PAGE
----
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Dutch researchers dust off X-ray machine from 1896 to compare it to modern equipment

Laura June Dziuban
March 17, 2011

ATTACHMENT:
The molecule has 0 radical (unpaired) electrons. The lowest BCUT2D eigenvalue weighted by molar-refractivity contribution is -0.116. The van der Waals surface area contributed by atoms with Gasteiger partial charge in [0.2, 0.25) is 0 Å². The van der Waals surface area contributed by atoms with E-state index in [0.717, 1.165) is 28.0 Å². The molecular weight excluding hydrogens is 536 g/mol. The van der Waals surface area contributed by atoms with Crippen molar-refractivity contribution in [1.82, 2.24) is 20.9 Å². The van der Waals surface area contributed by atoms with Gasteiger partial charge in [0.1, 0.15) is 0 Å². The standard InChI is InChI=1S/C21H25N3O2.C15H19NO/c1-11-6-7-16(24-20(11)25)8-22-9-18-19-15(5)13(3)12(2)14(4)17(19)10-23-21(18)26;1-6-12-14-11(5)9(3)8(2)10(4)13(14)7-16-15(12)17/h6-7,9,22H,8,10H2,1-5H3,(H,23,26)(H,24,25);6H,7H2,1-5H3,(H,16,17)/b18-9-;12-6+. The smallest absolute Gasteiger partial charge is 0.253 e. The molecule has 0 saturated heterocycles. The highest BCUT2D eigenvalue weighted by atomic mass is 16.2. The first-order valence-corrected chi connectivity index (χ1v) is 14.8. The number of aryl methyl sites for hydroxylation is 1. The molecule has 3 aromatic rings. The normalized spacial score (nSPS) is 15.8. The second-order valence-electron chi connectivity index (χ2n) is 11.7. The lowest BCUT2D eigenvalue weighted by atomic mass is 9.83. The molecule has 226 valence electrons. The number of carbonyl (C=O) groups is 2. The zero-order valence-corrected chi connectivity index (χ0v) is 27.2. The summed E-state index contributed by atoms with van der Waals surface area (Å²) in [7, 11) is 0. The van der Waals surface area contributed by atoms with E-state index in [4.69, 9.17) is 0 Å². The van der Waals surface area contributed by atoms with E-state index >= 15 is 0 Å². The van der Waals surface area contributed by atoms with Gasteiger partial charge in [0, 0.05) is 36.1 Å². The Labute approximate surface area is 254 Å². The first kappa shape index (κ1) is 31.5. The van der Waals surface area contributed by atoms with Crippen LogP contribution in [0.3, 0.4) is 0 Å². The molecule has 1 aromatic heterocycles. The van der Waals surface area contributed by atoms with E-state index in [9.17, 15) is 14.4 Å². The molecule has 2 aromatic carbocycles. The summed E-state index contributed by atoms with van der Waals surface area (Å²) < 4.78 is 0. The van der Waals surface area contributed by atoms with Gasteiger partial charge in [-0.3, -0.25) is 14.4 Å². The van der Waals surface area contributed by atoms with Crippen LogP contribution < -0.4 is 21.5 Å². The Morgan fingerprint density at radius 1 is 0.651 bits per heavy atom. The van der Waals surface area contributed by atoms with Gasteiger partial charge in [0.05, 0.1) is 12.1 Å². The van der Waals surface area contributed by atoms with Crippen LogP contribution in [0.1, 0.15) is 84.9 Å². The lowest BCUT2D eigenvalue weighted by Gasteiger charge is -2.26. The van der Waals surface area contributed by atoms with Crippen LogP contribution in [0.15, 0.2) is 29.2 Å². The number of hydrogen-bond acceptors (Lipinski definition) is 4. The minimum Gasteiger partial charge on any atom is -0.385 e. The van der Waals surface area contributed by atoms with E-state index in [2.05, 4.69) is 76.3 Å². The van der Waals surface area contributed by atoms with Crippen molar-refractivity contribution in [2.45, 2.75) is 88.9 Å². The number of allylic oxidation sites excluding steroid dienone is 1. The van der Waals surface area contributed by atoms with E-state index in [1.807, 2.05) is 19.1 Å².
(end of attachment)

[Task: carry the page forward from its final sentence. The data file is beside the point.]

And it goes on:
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This one is a bit shocking to us. X-rays were discovered in 1896, and recently, a team of researchers at Maastricht University Medical Center in the Netherlands pulled a machine from 1896 off the shelf for the purpose of comparing its results to modern equipment. The researchers say that this original equipment pumped out around 1,500 times more radiation than new equipment in order to produce its results. Speaking of those results, they are unsurprisingly less sharp and detailed than modern X-rays, but they still look pretty impressive if you ask us. The X-rays were conducted on a cadaver this time around rather than a living person because of the high levels of radiation. Full results will be published in the Journal Radiology this month.

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